Rhodiola Rosea for PCOS

Rhodiola Rosea for PCOS: Benefits, How to Use & Precautions

PCOS (Polycystic Ovary Syndrome) is a hormonal disorder affecting women. Common symptoms include irregular menstrual cycles, acne, hair loss, or weight gain.

To manage PCOS and improve the lives of affected women, adaptogenic herbs have become popular. Adaptogenic herbs are natural and have fewer side effects, making them increasingly favored by women.

One of the most popular adaptogens is Rhodiola.

This article will help you understand Rhodiola Rosea for PCOS: Benefits, Usage & Precautions. Let's explore together.

Before exploring further, please read the disclaimer located at the end of this webpage.

Key Takeaways

  • Rhodiola can manage PCOS symptoms by balancing hormones, reducing stress, improving insulin sensitivity, boosting energy, reducing inflammation, etc.
  • The recommended dosage of Rhodiola for PCOS ranges from 200-1500 mg.
  • The appropriate time to take Rhodiola for PCOS is in the morning and early afternoon.
  • Avoid using Rhodiola when taking medications like antidepressants, anti-anxiety drugs, pain relievers, etc.
  • Combining Rhodiola with other adaptogenic herbs can provide comprehensive health care.

Rhodiola for PCOS: Is it Effective?

Rhodiola may reduce PCOS symptoms

In managing PCOS, Rhodiola can help alleviate the related symptoms.

Polycystic Ovary Syndrome (PCOS) is a common endocrine disorder in women, reported to affect 5-10% of women of reproductive age [1].

It has adverse effects on women's bodies such as irregular cycles, more severe menstrual pain, worse skin conditions, acne, hair loss, obesity, etc., significantly impacting daily life.

Rhodiola is an adaptogenic herb known for supporting overall health and reducing PCOS symptoms.

The most common benefit of Rhodiola is its ability to manage stress and reduce fatigue, anxiety, and hormone imbalance.

When you are stressed, your adrenal glands secrete cortisol. However, consistently high cortisol levels can affect the balance of other hormones, including sex hormones like androgens. Rhodiola helps balance cortisol, potentially reducing overall androgen levels and alleviating PCOS symptoms.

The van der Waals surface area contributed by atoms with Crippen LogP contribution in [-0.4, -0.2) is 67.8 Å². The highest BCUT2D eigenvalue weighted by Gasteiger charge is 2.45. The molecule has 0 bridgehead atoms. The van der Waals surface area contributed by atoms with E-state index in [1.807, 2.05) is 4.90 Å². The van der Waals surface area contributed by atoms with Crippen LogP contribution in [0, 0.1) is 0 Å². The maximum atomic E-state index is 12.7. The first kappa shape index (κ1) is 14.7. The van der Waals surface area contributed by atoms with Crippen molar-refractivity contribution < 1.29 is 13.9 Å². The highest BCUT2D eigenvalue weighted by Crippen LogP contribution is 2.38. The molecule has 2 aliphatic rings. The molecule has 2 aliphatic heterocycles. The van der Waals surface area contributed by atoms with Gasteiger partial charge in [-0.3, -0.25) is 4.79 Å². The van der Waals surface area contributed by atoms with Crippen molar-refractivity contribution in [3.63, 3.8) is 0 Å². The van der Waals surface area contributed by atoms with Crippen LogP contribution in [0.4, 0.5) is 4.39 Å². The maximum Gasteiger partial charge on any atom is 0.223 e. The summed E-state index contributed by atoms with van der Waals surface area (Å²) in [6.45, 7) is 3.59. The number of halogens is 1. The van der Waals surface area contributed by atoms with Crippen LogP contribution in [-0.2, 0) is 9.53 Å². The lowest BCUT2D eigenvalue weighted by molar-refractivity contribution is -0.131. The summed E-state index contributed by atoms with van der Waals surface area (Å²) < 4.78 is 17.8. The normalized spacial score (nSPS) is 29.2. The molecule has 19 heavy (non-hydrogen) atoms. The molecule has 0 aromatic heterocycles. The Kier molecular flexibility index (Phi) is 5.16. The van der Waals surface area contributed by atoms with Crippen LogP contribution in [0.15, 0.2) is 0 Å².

Moreover, it can also improve energy levels, helping you achieve better sleep and mood for a healthier lifestyle.

To delve deeper into the benefits of Rhodiola for PCOS, please continue reading in the following sections.

What are the Benefits of Rhodiola Rosea for PCOS?

Hormonal Balance

PCOS is characterized by hormonal imbalances, including elevated levels of testosterone and insulin. This imbalance significantly affects women's bodies.

Rhodiola can help regulate hormone levels, including testosterone, DHEA, and insulin.

This is evident when you are stressed; your body produces cortisol. Higher cortisol levels can disrupt hormonal balance.

Rhodiola rosea can help inhibit the production of these hormones, thereby boosting the immune system and helping the body combat PCOS symptoms [2].

Additionally, Rhodiola can directly affect the hypothalamic-pituitary-ovarian axis, regulating the production and balance of sex hormones like testosterone and DHEA [3].

Stress Reduction

Stress can exacerbate PCOS conditions such as irregular periods, hirsutism, and acne. Rhodiola is an adaptogenic herb that has long been used to reduce stress [4].

Using Rhodiola can also help alleviate anxiety and depression caused by stress [4]. It provides additional energy and enhances physical exercise performance.

When we have a healthy mind, we can improve our overall quality of life.

Insulin Sensitivity

Insulin and PCOS are closely linked. High insulin levels stimulate the ovaries to produce more androgens (male hormones), particularly testosterone, leading to PCOS symptoms.

Using Rhodiola can improve insulin sensitivity, helping the body use insulin more effectively to regulate blood sugar levels. This can help reduce high insulin levels [5].

Stable insulin levels help decrease androgen production from the ovaries, improving follicle development and ovulation. This can help regulate menstrual cycles and increase fertility in women with PCOS.

Additionally, Rhodiola can help reduce the risk of developing type 2 diabetes, a common condition among women with PCOS.

Energy Levels

Many studies have shown that Rhodiola can help increase energy, reduce fatigue, and enhance focus and alertness [6].

Rhodiola has been proven to enhance the production and utilization of ATP, the energy-carrying molecules that serve as the main energy source for most biochemical processes in the body [7].